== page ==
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    School district custody

    Back to school primer: Right to attend and custody

    We’re getting the questions already – those sticky questions that come up throughout the year but especially right before the school year begins: “Mom left kids with a resident of the district and resident wants to enroll the kids” or “Dad wants to enroll his kids. He’s on the birth certificate, but he was never married to mom.” While the situations seem to get more complex each year, knowing the basic rules governing which school district a child has the right to attend and how custody is determined should help guide you to answers – even to those sticky questions. Here’s a primer on those basic rules.

    General rules for which school district a child has the right to attend

    Ohio law sets forth the rules for which school district a child has the right to attend. [1] The general rule is that a child is entitled to attend tuition-free in the district where the child’s parents reside. [2] There are multiple exceptions to this rule, and some of the more common ones are: [3]

    • Child who is the subject of a Grandparent Power of Attorney or Caretaker Authorization Affidavit – attends the district where the child lives with his/her grandparent[4]
    • Child who requires special education and who does not reside in the district where the child’s parent resides – attends the district where the child resides. [5]
    • Child in the custody of a governmental agency (such as Children Services or Jobs & Family Services) or a non-parent – attends the district where the child resides. [6]
    • Foster children often move from one foster home to another. Under the recently enacted Every Student Succeeds Act (ESSA), foster children must remain in the school where the child was first enrolled at the time of foster placement – unless it is not in the child’s best interest. [7]
    • Child with a parent in the military – entitled to attend the district where the child is residing with the non-parent appointed as the parent’s agent under a military power-of-attorney [8] or may continue to attend the school where the parent was residing before being called to active duty. [9]
    • Child over the age of 18 who supports him/herself by his/her own labor – entitled to attend the district in which the child resides. [10]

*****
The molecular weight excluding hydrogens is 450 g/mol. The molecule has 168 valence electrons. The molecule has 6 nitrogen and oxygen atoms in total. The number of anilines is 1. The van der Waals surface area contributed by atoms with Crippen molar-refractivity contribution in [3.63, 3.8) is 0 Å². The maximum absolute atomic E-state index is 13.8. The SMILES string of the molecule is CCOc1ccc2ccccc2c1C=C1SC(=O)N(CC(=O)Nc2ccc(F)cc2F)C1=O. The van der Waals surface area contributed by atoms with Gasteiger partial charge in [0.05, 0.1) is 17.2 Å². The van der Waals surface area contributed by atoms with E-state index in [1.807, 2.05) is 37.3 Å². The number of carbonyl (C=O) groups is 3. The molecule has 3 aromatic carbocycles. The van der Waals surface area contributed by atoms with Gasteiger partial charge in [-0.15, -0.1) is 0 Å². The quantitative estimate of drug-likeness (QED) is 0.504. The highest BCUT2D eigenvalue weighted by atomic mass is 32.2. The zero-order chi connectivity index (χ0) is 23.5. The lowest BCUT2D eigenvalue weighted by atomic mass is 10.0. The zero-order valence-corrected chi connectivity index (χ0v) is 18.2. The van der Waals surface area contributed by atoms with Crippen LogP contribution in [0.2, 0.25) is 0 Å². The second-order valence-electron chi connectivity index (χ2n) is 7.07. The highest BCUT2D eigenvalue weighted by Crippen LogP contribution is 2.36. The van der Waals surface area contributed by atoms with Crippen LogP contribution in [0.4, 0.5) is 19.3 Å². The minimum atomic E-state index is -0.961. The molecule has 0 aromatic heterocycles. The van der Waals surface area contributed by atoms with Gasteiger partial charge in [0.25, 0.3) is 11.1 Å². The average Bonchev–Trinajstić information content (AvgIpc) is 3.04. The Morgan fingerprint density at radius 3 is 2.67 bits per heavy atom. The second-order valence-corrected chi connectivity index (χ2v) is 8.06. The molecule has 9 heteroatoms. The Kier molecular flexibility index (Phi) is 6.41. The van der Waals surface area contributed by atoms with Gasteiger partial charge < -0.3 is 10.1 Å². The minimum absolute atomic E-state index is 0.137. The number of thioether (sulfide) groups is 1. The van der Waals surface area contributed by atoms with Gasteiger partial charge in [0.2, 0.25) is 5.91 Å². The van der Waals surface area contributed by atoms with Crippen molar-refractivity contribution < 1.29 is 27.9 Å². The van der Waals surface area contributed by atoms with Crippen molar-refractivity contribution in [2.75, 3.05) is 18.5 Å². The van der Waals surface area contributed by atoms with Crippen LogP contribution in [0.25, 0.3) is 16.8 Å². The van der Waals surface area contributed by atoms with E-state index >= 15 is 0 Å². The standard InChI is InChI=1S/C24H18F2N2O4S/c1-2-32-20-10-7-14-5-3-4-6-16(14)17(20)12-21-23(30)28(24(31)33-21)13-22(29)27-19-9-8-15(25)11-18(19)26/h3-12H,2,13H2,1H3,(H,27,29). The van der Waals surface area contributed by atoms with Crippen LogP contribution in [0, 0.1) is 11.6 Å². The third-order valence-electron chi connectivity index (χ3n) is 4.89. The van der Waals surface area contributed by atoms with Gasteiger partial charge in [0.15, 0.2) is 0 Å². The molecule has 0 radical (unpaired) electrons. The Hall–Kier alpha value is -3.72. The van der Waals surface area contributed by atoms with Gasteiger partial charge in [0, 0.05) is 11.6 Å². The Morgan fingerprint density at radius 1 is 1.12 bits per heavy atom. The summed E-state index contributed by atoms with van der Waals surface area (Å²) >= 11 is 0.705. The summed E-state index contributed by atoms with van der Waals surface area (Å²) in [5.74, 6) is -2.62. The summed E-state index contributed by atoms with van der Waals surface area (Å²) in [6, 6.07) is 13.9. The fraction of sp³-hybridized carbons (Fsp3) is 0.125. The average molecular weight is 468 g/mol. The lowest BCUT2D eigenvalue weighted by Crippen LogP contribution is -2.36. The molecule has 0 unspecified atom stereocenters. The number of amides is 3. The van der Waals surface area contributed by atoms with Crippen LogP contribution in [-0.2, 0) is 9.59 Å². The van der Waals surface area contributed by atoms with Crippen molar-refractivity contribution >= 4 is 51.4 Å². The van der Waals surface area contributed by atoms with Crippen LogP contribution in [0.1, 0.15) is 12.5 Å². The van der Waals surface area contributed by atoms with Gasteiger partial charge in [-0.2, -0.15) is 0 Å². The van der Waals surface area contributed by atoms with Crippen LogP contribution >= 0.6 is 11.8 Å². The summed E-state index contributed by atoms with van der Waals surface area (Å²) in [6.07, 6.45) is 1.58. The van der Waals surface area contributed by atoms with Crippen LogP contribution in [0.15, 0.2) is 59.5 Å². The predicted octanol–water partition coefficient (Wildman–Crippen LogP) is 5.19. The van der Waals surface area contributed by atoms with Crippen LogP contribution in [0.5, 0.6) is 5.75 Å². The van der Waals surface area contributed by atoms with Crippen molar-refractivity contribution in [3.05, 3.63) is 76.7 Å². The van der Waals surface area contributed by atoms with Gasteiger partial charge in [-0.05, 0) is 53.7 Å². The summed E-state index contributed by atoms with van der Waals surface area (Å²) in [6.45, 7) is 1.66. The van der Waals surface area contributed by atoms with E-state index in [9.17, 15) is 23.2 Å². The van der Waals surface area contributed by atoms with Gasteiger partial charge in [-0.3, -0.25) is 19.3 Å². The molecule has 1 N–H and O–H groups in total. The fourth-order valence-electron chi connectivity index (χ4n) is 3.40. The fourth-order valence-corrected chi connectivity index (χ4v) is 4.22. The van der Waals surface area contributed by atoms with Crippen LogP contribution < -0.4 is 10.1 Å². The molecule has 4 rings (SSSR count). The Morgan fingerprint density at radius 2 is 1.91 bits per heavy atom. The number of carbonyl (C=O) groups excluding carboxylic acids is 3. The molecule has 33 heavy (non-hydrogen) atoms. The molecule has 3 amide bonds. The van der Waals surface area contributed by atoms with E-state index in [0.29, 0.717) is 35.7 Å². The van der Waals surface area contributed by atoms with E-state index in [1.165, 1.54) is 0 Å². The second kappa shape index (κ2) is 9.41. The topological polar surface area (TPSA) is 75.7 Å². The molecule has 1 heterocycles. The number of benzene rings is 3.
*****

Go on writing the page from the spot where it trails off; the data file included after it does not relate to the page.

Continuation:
• Homeless children or unaccompanied youth – entitled to attend in either the last school attended when child had permanent housing/where last enrolled or the district where the temporary shelter is located. [11]
    • Unaccompanied youth has a very broad definition. It includes children and youth under twenty-one who are not in the physical custody of a parent or guardian due to reasons such as running away from home, being kicked out of home, or being sent to live with family or friends after the parent is evicted.

    Custody documents must be presented upon enrollment

    At the time of initial entry into a public school, a student must present, among other things, a certified copy of any court order or decree that allocates parental rights and responsibilities for and designates the residential parent and legal custodian of the child. [12] These documents are key to determining which school district the child of divorced parents is entitled to attend, because, as set forth above, the general rule is that a child is entitled to attend tuition-free in the district where the child’s parents reside. [13] When there is a divorce, dissolution or legal separation, the “parent” is defined as the parent who is designated the residential parent and legal custodian of the child in that court order. [14] But not all custody documents stem from a divorce – the following sets forth the types of custody orders that may be presented.